You can recognise a fine wine by its ability to evolve on the palate and linger even after you’ve swallowed it. Bear in mind that it is perfectly normal to spit out a fine wine during a tasting.

Philippe Barret’s point of view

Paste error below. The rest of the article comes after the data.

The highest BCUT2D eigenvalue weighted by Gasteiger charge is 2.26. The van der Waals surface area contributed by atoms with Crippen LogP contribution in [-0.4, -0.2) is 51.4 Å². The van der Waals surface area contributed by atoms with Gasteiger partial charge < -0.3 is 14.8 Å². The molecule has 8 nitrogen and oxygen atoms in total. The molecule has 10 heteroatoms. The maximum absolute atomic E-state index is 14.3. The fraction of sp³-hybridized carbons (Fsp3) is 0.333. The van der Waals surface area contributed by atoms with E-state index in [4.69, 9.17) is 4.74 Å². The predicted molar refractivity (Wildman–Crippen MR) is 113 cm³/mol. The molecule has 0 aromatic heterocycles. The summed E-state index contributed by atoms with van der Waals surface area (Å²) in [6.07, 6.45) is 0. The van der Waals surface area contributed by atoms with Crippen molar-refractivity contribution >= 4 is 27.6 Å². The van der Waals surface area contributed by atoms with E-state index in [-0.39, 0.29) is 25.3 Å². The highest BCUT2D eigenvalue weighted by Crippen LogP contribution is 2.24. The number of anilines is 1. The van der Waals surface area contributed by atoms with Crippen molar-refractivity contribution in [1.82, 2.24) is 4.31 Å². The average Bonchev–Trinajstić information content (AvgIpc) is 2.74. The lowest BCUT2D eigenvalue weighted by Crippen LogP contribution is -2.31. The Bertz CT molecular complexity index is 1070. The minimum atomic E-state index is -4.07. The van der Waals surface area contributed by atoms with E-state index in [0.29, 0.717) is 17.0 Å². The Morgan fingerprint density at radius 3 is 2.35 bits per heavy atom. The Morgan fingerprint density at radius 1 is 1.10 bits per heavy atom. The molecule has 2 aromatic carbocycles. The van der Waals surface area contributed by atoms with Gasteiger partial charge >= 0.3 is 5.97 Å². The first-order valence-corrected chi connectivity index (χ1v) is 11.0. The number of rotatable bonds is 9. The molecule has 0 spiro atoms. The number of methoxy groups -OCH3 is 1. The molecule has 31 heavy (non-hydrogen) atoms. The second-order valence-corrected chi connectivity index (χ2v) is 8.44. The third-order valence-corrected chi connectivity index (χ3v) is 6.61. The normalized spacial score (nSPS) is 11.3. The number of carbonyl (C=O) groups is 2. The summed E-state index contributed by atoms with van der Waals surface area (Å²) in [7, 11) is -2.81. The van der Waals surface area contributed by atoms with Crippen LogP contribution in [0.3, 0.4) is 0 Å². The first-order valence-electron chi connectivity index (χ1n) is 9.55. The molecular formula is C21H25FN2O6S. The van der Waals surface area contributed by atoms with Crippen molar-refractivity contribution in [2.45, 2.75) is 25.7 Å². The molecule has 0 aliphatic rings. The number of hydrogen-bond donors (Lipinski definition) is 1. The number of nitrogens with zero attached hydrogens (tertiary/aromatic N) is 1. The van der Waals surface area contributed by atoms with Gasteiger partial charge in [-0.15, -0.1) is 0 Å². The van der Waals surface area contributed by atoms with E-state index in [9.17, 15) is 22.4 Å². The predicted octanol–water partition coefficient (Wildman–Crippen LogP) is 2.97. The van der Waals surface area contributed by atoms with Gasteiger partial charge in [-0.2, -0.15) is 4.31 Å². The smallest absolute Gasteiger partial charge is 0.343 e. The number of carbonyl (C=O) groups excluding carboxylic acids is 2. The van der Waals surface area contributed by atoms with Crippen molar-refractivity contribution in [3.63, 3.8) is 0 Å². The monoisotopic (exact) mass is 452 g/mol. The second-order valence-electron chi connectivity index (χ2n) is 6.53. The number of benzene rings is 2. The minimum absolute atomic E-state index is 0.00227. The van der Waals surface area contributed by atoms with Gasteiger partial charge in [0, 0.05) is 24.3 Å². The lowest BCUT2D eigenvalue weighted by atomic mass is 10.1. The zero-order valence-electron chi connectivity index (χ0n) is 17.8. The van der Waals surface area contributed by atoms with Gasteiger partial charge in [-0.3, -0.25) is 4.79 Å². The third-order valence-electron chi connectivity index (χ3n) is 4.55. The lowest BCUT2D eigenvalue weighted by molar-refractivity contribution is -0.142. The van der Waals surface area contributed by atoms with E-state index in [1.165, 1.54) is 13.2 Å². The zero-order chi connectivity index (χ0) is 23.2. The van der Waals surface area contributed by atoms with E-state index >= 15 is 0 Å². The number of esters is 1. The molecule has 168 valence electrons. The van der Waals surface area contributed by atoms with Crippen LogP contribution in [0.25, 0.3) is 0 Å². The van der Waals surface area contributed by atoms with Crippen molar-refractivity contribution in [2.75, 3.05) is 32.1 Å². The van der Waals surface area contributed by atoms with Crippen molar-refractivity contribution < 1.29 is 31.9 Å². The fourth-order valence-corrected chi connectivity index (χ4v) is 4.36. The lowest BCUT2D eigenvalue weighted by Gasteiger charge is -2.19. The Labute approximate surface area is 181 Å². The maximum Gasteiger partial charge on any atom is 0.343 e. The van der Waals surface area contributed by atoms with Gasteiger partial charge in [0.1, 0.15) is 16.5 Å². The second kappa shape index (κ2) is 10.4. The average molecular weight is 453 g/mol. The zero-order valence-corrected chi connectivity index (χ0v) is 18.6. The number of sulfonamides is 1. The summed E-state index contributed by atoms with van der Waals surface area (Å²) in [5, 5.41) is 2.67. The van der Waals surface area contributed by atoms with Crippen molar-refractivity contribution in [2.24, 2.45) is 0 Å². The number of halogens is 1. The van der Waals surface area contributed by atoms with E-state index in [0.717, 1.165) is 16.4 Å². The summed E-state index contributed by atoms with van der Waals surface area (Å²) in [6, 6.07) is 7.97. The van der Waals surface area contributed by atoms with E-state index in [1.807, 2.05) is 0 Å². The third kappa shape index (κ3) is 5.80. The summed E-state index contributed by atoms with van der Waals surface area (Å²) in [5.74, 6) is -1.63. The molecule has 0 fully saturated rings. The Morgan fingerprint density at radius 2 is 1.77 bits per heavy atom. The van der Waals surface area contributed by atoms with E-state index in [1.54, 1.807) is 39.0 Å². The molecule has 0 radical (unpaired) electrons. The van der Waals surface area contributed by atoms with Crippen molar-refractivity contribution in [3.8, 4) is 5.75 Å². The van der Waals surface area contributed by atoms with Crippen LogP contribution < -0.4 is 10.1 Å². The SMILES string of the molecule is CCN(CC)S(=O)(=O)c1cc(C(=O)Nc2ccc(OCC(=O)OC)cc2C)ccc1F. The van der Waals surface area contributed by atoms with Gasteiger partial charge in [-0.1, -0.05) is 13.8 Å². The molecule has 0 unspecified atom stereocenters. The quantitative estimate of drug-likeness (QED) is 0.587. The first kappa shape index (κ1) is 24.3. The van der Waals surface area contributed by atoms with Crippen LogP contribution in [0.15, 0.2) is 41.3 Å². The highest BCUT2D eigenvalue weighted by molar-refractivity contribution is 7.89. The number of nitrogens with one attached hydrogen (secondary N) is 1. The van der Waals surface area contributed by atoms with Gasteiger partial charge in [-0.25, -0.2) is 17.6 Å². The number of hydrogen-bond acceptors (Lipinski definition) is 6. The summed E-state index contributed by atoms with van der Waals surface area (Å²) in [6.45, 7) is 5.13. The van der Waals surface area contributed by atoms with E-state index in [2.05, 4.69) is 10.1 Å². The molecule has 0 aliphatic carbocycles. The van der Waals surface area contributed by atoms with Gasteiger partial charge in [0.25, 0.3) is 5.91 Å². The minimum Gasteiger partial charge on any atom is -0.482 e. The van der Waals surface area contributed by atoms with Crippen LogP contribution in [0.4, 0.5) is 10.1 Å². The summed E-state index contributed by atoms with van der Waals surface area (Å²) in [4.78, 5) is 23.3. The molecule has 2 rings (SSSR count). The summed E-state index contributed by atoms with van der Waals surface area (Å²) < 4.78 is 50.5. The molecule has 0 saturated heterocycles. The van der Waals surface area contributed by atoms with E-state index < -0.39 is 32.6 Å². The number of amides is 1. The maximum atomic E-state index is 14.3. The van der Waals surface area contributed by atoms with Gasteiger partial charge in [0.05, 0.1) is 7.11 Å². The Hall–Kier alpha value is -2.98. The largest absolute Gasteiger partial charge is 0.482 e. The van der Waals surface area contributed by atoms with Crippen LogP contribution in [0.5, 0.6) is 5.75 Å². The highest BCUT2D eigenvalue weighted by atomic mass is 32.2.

With experience, you can distance yourself from the conventional and somewhat academic tasting method. Philippe Barret, Editor in Chief of the magazine Le Rouge et Le Blanc, believes that blind tasting may have had an excessive influence on the wine tasting scene. It’s essential to avoid slipping into a ‘recognition’ mindset, where flavours, grape varieties, and aromas overshadow the pleasure that comes from tasting wine. Some tasters focus predominantly on the palate, analysing the wine’s texture (critical for food and wine pairings) and its ‘geometric’ structure (whether it feels linear, spherical…). The nose serves as an invitation to continue and further explore. And then, for the ultimate experience, talk to the great winemaker Jean-Michel Deiss about geo-sensory tasting… Or try tasting a wine in a completely opaque glass. You’ll discover that the sensations reach a whole new level!